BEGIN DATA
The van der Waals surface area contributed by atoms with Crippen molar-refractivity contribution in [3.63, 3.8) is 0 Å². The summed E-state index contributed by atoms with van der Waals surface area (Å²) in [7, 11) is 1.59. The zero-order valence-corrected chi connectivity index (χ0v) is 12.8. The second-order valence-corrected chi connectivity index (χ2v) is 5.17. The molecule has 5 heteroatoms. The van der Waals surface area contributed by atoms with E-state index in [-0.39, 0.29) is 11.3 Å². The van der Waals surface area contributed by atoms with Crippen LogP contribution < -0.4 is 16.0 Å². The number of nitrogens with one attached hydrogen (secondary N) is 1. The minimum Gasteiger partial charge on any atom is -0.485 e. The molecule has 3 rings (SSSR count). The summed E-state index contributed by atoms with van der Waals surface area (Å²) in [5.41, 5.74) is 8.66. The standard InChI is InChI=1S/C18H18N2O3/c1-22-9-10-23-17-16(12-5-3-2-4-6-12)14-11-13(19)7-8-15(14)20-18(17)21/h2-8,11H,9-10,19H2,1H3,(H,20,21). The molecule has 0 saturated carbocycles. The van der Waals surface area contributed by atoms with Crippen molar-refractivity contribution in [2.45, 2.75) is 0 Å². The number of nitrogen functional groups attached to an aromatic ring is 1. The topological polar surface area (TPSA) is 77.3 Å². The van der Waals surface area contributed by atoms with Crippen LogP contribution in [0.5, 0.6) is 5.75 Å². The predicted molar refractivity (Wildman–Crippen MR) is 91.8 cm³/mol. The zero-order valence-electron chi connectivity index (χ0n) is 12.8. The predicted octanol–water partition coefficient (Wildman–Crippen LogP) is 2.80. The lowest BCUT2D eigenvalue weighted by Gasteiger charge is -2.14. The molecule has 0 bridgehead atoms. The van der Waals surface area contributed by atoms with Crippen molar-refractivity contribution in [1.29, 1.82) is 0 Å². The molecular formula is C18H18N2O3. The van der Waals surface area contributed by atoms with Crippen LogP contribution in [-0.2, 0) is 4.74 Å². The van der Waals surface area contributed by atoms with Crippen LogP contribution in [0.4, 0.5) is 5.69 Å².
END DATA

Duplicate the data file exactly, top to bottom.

The van der Waals surface area contributed by atoms with Crippen molar-refractivity contribution in [3.63, 3.8) is 0 Å². The summed E-state index contributed by atoms with van der Waals surface area (Å²) in [7, 11) is 1.59. The zero-order valence-corrected chi connectivity index (χ0v) is 12.8. The second-order valence-corrected chi connectivity index (χ2v) is 5.17. The molecule has 5 heteroatoms. The van der Waals surface area contributed by atoms with E-state index in [-0.39, 0.29) is 11.3 Å². The van der Waals surface area contributed by atoms with Crippen LogP contribution < -0.4 is 16.0 Å². The number of nitrogens with one attached hydrogen (secondary N) is 1. The minimum Gasteiger partial charge on any atom is -0.485 e. The molecule has 3 rings (SSSR count). The summed E-state index contributed by atoms with van der Waals surface area (Å²) in [5.41, 5.74) is 8.66. The standard InChI is InChI=1S/C18H18N2O3/c1-22-9-10-23-17-16(12-5-3-2-4-6-12)14-11-13(19)7-8-15(14)20-18(17)21/h2-8,11H,9-10,19H2,1H3,(H,20,21). The molecule has 0 saturated carbocycles. The van der Waals surface area contributed by atoms with Crippen molar-refractivity contribution in [2.45, 2.75) is 0 Å². The number of nitrogen functional groups attached to an aromatic ring is 1. The topological polar surface area (TPSA) is 77.3 Å². The van der Waals surface area contributed by atoms with Crippen LogP contribution in [0.5, 0.6) is 5.75 Å². The predicted molar refractivity (Wildman–Crippen MR) is 91.8 cm³/mol. The zero-order valence-electron chi connectivity index (χ0n) is 12.8. The predicted octanol–water partition coefficient (Wildman–Crippen LogP) is 2.80. The lowest BCUT2D eigenvalue weighted by Gasteiger charge is -2.14. The molecule has 0 bridgehead atoms. The van der Waals surface area contributed by atoms with Crippen molar-refractivity contribution in [1.29, 1.82) is 0 Å². The molecular formula is C18H18N2O3. The van der Waals surface area contributed by atoms with Crippen LogP contribution in [-0.2, 0) is 4.74 Å². The van der Waals surface area contributed by atoms with Crippen LogP contribution in [0.4, 0.5) is 5.69 Å².